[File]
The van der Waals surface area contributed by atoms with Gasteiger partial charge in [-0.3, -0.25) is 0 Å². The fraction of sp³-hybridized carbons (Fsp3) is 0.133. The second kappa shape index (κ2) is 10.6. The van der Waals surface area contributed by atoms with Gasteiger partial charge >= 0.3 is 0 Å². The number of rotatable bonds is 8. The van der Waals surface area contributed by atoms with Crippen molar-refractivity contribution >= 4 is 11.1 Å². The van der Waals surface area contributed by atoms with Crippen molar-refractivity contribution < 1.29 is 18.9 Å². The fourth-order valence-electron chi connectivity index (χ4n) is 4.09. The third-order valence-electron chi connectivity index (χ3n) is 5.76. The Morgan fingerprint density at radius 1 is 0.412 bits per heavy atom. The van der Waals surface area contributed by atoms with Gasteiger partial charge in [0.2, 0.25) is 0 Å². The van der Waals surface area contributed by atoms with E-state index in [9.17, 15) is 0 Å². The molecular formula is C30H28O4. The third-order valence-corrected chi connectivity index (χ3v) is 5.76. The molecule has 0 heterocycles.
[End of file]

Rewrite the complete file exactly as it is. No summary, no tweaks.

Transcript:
The van der Waals surface area contributed by atoms with Gasteiger partial charge in [-0.3, -0.25) is 0 Å². The fraction of sp³-hybridized carbons (Fsp3) is 0.133. The second kappa shape index (κ2) is 10.6. The van der Waals surface area contributed by atoms with Gasteiger partial charge >= 0.3 is 0 Å². The number of rotatable bonds is 8. The van der Waals surface area contributed by atoms with Crippen molar-refractivity contribution >= 4 is 11.1 Å². The van der Waals surface area contributed by atoms with Crippen molar-refractivity contribution < 1.29 is 18.9 Å². The fourth-order valence-electron chi connectivity index (χ4n) is 4.09. The third-order valence-electron chi connectivity index (χ3n) is 5.76. The Morgan fingerprint density at radius 1 is 0.412 bits per heavy atom. The van der Waals surface area contributed by atoms with Gasteiger partial charge in [0.2, 0.25) is 0 Å². The van der Waals surface area contributed by atoms with E-state index in [9.17, 15) is 0 Å². The molecular formula is C30H28O4. The third-order valence-corrected chi connectivity index (χ3v) is 5.76. The molecule has 0 heterocycles.